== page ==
“Understand this, I mean to arrive at the truth. The truth, however ugly in itself, is always curious and beautiful to the seeker after it.” – Hercule Poirot.
A small English village is rocked by the sudden suicide of Mrs. Ferrars, a widow long-rumoured to have poisoned her husband. Less than a day later, her new fiance, Roger Ackroyd, is found murdered in his study. With the town reeling, infamous detective Hercule Poirot is brought in to bring about justice and uncover the truth.
I’m sure I’m not alone in this, but I have a rule when it comes to series novels – I have to begin at the beginning. When my girlfriend suggested I read this, I was a little hesitant as it is the fourth novel in the series after all. However, after doing a little light research, it doesn’t appear to be as important to be read in sequence (outside of the final novel). This is due to the many short stories that are interspersed between main series releases. Also, if I’m just judging by Poirot’s appearance in this novel, he isn’t the narrator and plays more a peripheral character that acts as sort of a glue in keeping all the suspects and witnesses together.
I was off sick from work yesterday, so I spent the entire afternoon reading the majority of this novel (I was about thirty pages in when I committed to finishing all 200 pages). When my girlfriend returned home from work, she asked me what I thought of the book and I said, “it was f*cked”. Now, when I say that, I don’t mean it in any negative way. I say that because there is such a mind-blowing, jarring twist at the novel’s conclusion that calling it “f*cked” seemed like the best, most apt response – there is a reason Agatha is considered a master of her craft.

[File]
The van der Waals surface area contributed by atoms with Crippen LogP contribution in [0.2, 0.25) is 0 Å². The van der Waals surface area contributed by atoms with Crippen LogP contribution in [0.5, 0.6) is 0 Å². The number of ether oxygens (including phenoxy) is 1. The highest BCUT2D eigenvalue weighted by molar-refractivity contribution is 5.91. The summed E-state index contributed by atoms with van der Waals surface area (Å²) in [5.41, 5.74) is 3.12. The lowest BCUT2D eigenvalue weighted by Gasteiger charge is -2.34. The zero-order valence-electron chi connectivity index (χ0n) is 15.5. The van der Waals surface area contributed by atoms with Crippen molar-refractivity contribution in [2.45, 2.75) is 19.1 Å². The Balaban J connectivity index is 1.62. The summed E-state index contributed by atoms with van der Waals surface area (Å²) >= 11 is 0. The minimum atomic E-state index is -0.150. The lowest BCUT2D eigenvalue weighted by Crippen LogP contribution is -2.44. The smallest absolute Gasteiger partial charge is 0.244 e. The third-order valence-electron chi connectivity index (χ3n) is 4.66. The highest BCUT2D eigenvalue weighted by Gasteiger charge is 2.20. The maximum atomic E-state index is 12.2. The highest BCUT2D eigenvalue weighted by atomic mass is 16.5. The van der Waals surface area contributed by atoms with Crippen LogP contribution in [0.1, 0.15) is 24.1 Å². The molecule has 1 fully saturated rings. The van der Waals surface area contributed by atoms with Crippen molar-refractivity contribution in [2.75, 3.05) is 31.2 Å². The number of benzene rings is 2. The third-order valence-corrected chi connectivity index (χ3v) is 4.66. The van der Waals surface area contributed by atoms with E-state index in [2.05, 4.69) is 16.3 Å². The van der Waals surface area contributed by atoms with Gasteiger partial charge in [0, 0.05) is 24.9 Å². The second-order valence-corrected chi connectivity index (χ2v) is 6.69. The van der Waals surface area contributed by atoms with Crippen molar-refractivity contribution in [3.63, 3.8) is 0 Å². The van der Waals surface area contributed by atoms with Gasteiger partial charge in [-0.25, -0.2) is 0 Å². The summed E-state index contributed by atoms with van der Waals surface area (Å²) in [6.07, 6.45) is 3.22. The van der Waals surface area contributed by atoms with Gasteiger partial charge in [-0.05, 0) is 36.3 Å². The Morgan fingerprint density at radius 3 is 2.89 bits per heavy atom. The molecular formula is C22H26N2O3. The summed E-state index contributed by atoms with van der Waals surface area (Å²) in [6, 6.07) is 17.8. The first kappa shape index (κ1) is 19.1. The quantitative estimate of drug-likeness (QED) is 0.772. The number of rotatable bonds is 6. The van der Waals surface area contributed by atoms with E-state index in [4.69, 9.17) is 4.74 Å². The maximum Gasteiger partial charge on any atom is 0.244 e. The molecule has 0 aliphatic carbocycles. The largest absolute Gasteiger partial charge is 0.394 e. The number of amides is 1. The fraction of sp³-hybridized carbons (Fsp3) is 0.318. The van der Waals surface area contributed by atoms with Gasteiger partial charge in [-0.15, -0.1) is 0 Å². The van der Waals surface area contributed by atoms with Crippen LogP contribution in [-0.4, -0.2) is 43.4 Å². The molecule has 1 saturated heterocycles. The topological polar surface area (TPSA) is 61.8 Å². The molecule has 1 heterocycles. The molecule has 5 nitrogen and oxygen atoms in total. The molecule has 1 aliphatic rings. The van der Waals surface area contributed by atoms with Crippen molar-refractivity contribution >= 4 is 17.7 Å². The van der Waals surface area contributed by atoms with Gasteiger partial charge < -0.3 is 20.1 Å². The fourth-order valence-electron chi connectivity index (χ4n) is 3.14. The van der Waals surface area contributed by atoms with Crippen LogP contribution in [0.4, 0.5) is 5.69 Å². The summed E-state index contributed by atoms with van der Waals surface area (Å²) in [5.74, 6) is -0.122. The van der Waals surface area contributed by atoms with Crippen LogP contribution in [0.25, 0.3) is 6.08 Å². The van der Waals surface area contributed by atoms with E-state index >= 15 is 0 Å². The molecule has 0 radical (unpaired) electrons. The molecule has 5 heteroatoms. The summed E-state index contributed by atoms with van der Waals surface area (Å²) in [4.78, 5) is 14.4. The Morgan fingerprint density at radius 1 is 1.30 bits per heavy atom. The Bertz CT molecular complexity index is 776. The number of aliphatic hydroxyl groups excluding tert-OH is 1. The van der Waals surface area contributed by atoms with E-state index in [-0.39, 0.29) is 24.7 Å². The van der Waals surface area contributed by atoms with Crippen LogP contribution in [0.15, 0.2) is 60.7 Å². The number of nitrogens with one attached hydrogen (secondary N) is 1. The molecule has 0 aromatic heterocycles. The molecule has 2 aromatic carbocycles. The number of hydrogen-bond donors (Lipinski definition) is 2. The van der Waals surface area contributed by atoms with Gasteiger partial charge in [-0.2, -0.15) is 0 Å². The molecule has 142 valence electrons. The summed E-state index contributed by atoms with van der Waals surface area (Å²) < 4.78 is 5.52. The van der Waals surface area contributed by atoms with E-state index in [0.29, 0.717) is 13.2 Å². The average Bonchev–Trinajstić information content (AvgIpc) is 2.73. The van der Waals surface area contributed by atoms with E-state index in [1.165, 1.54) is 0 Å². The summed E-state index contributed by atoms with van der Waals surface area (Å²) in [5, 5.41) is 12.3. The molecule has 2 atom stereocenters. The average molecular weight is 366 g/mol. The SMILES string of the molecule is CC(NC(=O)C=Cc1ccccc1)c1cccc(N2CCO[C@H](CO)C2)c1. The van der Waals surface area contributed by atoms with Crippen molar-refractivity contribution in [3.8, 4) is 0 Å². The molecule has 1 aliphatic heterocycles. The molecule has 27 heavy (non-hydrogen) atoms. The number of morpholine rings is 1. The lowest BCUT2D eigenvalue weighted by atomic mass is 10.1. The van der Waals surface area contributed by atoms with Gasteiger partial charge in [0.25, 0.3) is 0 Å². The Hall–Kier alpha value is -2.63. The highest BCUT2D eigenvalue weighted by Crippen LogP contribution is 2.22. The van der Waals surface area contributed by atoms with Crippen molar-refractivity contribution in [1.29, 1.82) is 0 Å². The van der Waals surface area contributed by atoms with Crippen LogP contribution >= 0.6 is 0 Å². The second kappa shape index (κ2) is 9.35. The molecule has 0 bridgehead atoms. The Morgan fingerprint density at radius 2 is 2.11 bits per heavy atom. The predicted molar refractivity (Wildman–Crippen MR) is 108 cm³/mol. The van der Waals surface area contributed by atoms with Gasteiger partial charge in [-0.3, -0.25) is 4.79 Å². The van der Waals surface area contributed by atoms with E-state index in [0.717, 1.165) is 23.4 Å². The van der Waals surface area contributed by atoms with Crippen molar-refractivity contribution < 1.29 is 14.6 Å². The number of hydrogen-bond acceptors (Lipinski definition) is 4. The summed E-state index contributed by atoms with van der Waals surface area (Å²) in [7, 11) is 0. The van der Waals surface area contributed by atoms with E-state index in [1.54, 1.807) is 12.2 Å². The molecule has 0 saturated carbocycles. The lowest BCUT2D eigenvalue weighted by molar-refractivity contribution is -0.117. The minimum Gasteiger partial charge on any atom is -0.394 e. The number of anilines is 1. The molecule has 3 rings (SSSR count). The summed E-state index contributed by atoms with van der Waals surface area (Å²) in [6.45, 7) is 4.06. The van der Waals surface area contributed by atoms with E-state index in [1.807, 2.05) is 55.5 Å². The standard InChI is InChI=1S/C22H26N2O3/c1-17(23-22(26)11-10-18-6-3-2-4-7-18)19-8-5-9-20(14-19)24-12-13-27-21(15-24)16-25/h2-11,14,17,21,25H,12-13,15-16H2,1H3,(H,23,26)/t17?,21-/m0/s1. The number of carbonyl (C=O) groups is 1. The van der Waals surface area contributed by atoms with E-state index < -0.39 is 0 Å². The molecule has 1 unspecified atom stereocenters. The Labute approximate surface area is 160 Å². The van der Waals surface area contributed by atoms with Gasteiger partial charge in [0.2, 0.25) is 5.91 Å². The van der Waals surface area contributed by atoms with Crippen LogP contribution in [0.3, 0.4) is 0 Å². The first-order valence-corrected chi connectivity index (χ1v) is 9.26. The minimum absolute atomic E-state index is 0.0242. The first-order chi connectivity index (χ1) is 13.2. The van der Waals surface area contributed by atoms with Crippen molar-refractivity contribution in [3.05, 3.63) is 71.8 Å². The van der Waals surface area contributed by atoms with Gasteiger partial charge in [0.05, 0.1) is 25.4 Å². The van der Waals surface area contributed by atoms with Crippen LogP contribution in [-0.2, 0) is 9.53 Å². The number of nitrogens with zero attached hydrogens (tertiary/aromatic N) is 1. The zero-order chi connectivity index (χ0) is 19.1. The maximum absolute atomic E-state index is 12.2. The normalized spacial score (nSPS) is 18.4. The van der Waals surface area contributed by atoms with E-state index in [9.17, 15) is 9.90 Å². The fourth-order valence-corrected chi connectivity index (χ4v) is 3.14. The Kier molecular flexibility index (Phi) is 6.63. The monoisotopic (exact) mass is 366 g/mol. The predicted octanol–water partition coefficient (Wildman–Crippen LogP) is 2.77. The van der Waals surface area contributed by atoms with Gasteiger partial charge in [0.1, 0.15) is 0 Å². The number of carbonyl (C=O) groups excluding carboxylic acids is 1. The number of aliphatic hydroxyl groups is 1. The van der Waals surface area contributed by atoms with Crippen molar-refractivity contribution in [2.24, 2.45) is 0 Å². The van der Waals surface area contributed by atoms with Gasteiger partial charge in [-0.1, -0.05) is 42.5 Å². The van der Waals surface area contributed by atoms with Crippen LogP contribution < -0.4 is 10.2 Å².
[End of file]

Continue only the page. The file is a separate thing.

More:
Although it is a relatively short read, the narrative itself is an exercise in patience. Christie holds all the cards and is in no rush to unveil her hand. With each character having something to hide, secrets leak out slowly allowing for plenty of opportunities for misdirection. When I finished the story, I browsed through a few reviews on Goodreads and a shocking number of people admitted to guessing the murderer halfway through the novel. Maybe I’m not as smart as the average bear, but I didn’t see the big reveal coming.
While it is not quite as good as the first Agatha Christie book I had read (..And Then There Were None), The Murder of Roger Ackroyd is an exceptionally well-written, intricately-plotted story and a pioneer when it comes to the modern mystery novel.
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